TABLE 1__________________________________________________________________________  ##STR1##         ##STR2##                ##STR3##                       ##STR4##                              ##STR5##                                      ##STR6##                                                   ##STR7##__________________________________________________________________________Example 1 0.6    256 × 10-3               17 × 10-3                      0.968  0.460   0.06         0.5Example 3 0.6    255 × 10-3                8 × 10-3                      0.968  0.467   0.06         0.5Example 6 0.6    256 × 10-3               17 × 10-3                      0.968  0.460   0.06         0.5Reference 1.9     30 × 10-3               100 × 10-3                      0.833  0.417   0.25         0.5Example 1Reference 0.04   405 × 10-3               17 × 10-3                      0.968  0.460   0.06         0.5Example 2Reference 5.9    170 × 10-3               17 × 10-3                      0.968  0.460   0.06         0.5Example 3Reference 0.6    292 × 10-3               0.9 × 10-3                      0.848  0.460   0.06         0.5Example 4Reference 0.02   450 × 10-3               505 × 10-3                      1.126  0.460   0.06         0.5Example 5__________________________________________________________________________          ##STR8##                       ##STR9##                               ##STR10##                                   ##STR11##                                           ##STR12#                                                   ##STR13##__________________________________________________________________________   Example 1         0.0620       0.0207  0.591                                  0.806   0.207   0.00504   Example 3         0.0583       0.0108  0.592                                  0.806   0.207   0.00200   Example 6         0.0620       0.0207  0.591                                  0.806   0.207   0.00504   Reference         0.3000       0.0567  0.633                                  8.890   0.267   0.00212   Example 1   Reference         0.0620       0.0207  0.591                                  0.469   0.190   0.00680   Example 2   Reference         0.0620       0.0207  0.591                                  1.268   0.215   0.00119   Example 3   Reference         0.0708       0.0236  0.591                                  0.548   0.160   0.00328   Example 4   Reference         0.0675       0.0225  0.644                                  0.340   0.153   0.00547   Example 5__________________________________________________________________________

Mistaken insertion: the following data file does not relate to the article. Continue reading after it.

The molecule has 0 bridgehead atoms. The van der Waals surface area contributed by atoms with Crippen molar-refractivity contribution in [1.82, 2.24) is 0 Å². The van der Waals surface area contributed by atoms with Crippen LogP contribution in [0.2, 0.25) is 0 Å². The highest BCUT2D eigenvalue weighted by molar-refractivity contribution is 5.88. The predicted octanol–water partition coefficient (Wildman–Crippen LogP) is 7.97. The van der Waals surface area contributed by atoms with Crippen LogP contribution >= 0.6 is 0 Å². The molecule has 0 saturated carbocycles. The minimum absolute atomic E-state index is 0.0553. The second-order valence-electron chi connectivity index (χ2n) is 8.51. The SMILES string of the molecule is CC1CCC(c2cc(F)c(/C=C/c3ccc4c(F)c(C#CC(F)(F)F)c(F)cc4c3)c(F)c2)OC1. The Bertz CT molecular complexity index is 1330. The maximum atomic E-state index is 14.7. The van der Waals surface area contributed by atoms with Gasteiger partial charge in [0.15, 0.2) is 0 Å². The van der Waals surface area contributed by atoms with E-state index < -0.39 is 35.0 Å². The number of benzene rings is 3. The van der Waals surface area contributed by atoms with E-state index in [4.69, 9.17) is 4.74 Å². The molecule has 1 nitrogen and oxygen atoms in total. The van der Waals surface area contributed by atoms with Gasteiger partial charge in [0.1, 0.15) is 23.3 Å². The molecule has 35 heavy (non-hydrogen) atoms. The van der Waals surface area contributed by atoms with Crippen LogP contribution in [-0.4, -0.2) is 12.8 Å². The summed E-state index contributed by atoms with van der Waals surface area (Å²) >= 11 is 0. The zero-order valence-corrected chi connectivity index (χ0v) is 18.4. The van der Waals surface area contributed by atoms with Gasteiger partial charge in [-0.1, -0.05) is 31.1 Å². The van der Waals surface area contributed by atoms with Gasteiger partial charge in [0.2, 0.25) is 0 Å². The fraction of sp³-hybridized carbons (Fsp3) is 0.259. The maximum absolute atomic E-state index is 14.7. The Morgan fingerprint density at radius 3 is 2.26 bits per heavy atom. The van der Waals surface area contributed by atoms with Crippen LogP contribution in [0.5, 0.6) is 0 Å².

TABLE 2__________________________________________________________________________R1a -R1d     R2a -R2d          R3a -R3d               R4a -R4d                    R5                        Ha -Hd                             Sa -Sd(mm) (mm) (mm) (mm) (mm)                        (mm) (cm2)__________________________________________________________________________Example 1242.0     100.0          115.0               250.0                    143.0                        62.0 32.0Example 3600.0     250.0          285.0               610.0                    355.0                        153.0                             195.0Example 6242.0     100.0          115.0               250.0                    143.0                        62.0 32.0Reference300.0     60.0 150.0               360.0                    190.0                        9.0  7.0Example 1Reference242.0     100.0          115.0               250.0                    143.0                        98.0 43.5Example 2Reference242.0     100.0          115.0               250.0                    143.0                        41.0 16.5Example 3Reference212.0     100.0          115.0               250.0                    143.0                        62.0 21.0Example 4Reference222.0     100.0          115.0               250.0                    143.0                        100.0                             35.0Example 5__________________________________________________________________________                      Internal volume V (cm3)Wa -Wd    L1a -L1d        L2a -L2d            L3a -L3d                Number of                      of cylindrical treating(mm)    (mm)        (mm)            (mm)                blades 9a -9d                      chambers 29a -29d__________________________________________________________________________Example 150.0    40.0        4.0 5.0 8     6.4 × 103Example 3124.0    99.0        5.0 6.5 16    97.6 × 103Example 650.0    40.0        4.0 5.0 8     6.4 × 103Reference80.0    17.0        30.0            17.0                8     3.3 × 103Example 1Reference46.0    4.0 4.0 5.0 8     6.4 × 103Example 2Reference52.0    241.0        4.0 5.0 8     13.9 × 103Example 3Reference34.0    40.0        19.0            5.0 8     6.4 × 103Example 4Reference34.0    2.0 12.0            5.0 8     6.4 × 103Example 5__________________________________________________________________________